Strategy Interview, BIT 4/2016
Questions to Harald Grumser, founder and CEO of Compart
Mr. Grumser, you have repeatedly stressed that not only is output management changing but also document processing as a whole, which in turn has to become the hub of customer communication. What prerequisites are needed to achieve that goal?
Harald Grumser: Ultimately it almost always comes down to working through the business processes, i.e., the customer or the company initiates a request, which is followed by a response. Preferably, the cycle iterates: Output generates input and input generates output. The most likely asynchronous form of this communication occurs on paper; a faster version would be email exchange, and a web portal would be even faster. We need systems that can handle the management and user-friendly preparation and access of data intelligently, centrally, and independently of the channel.
The separation of content and layout is therefore essential for transmitting data over all physical and electronic channels. What is Compart doing to contribute? How are you supporting businesses?
Harald Grumser: Using our formatting solutions, we take data and generate documents in A4 as well as in HTML. We can “enrich” and modify existing documents in any way using our conversion platform. Furthermore, our latest technology for de-formatting allows us to pull independent data from the layout of page-oriented documents. We therefore supply virtually every function for a modern communications platform.
In connection with HTML5 as a format for responsive documents, you often recommend that companies stop “painting” documents. What exactly do you mean by that?
Harald Grumser: Almost all traditional formatting solutions start with the question of page size. But if I want to display my documents on a smart phone, a tablet, a large monitor, and a piece of paper all at the same time, then I have to describe the document rather than paint it on an A4 screen. I can generate a page format from HTML5 relatively easily, but the reverse is extremely difficult. That has far-reaching consequences and it’s why we first have to explain to some administrators and IT managers that their desire to “have it just like in Word” keeps them stuck in in the old world.
At the last Comparting you said that “strictly speaking, applications should not even be language-dependent” and that “the goal of communication should be the exchange of raw data.” How can this goal be achieved?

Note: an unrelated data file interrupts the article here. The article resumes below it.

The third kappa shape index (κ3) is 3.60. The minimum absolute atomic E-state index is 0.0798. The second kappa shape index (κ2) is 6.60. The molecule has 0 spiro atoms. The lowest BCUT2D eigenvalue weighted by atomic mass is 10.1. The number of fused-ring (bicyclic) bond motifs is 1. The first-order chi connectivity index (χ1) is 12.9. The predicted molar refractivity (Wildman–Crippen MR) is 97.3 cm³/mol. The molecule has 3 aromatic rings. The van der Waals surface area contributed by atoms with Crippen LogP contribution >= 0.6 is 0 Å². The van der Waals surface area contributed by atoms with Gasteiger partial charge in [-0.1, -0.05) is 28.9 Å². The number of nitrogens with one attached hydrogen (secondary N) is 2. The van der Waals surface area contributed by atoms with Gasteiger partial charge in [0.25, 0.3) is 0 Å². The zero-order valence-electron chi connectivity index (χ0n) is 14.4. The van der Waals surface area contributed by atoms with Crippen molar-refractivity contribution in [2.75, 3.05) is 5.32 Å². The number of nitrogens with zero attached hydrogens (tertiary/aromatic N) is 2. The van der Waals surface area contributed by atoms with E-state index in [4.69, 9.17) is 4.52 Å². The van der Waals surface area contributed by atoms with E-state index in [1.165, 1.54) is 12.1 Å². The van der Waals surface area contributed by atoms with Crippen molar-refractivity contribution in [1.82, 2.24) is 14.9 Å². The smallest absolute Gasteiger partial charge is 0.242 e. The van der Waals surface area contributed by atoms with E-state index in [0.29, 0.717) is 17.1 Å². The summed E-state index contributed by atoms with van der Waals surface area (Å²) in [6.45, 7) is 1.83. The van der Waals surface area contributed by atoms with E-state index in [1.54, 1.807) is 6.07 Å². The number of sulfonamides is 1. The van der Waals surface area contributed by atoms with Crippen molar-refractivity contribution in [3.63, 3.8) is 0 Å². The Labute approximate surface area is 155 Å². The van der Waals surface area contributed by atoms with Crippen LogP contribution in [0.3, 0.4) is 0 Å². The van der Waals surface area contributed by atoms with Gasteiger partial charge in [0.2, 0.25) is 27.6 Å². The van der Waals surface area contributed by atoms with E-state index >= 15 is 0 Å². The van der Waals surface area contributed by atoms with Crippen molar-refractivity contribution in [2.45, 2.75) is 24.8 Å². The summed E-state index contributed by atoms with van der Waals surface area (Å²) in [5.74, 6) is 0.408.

Harald Grumser: First, this requirement helps with the thought process. If during application design I assume that the language of the correspondence will be set as a variable, the architectures that I create will be significantly better. Also, many businesses will increasingly need the ability to offer individual documents not only in German but in English or Turkish as well. Other countries such as our Swiss neighbors are already much further along in this regard. And even if I already exchange or record documents electronically, the initial data should not be lost.
Document processing remains strongly batch-oriented, and at the same time digitalization is driving up the volume of transactional processes. What changes and challenges are we generally facing as a result?
Harald Grumser: Interactive letter writing and web portals are driving our change in thinking. In essence, batch versus transactional processing is like paper-bound versus electronic presentation. In future, we have to master both. A4 will not disappear and other channels will come on board. In addition to the purely technical challenges such as throughput of individual transactions, we have to unite both worlds in the software architecture.
Many companies set up parallel worlds with completely different technologies for physical and electronic document creation. What’s wrong with that? Or to put it another way, what would be a better, more economical solution?
Harald Grumser: A parallel development makes sense as long as I’m offering only two applications on the web portal or if I want to gain some initial experience. But if I have to take care of hundreds of different business transactions in both worlds and want, for example, to address the versioning of the General Terms and Conditions only once, there can be only one architecture for both channels and it’s an obvious one: strict separation of data and documents towards the goal of flexible systems such as XML-based technologies.
Digitalization is spreading and changing business processes to an inordinate degree. Do you think that at some point paper will completely disappear in document processing?
Harald Grumser: As far as the next few decades are concerned, absolutely not. Paper will remain a premium product. And even if we no longer supply customers with a physical document, they will still want the option to receive an A4 version of their electronic transactions.
Can you finish up by giving us a glimpse of what we can expect at this year’s Comparting in mid-November?
Harald Grumser: We will share what’s new in the world of A4 versus HTML5, delve more deeply into our positioning on executing business processes, and of course address the day-to-day challenges of color printing and Unicode. For the first time, we will be offering additional breakout sessions to provide information on the application of our products. We definitely expect another major industry event with plentiful topics and even more fruitful discussions.
Source: BIT 4/2016 (Doxnet Issue)